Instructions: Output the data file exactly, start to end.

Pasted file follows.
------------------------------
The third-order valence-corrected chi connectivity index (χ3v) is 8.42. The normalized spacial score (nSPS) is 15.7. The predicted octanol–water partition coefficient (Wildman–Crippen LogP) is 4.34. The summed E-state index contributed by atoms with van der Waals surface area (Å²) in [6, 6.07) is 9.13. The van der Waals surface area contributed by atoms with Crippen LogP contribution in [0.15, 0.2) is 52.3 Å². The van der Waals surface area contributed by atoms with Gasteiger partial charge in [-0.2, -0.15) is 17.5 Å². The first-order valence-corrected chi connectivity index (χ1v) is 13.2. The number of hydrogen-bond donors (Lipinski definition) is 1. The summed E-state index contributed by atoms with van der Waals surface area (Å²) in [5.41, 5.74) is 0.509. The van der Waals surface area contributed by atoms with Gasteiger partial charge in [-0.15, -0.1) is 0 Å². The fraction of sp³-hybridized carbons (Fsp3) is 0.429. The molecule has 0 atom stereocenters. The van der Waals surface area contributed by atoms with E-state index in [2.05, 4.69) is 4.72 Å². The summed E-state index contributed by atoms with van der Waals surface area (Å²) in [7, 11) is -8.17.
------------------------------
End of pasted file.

The third-order valence-corrected chi connectivity index (χ3v) is 8.42. The normalized spacial score (nSPS) is 15.7. The predicted octanol–water partition coefficient (Wildman–Crippen LogP) is 4.34. The summed E-state index contributed by atoms with van der Waals surface area (Å²) in [6, 6.07) is 9.13. The van der Waals surface area contributed by atoms with Crippen LogP contribution in [0.15, 0.2) is 52.3 Å². The van der Waals surface area contributed by atoms with Gasteiger partial charge in [-0.2, -0.15) is 17.5 Å². The first-order valence-corrected chi connectivity index (χ1v) is 13.2. The number of hydrogen-bond donors (Lipinski definition) is 1. The summed E-state index contributed by atoms with van der Waals surface area (Å²) in [5.41, 5.74) is 0.509. The van der Waals surface area contributed by atoms with Gasteiger partial charge in [-0.15, -0.1) is 0 Å². The fraction of sp³-hybridized carbons (Fsp3) is 0.429. The molecule has 0 atom stereocenters. The van der Waals surface area contributed by atoms with E-state index in [2.05, 4.69) is 4.72 Å². The summed E-state index contributed by atoms with van der Waals surface area (Å²) in [7, 11) is -8.17.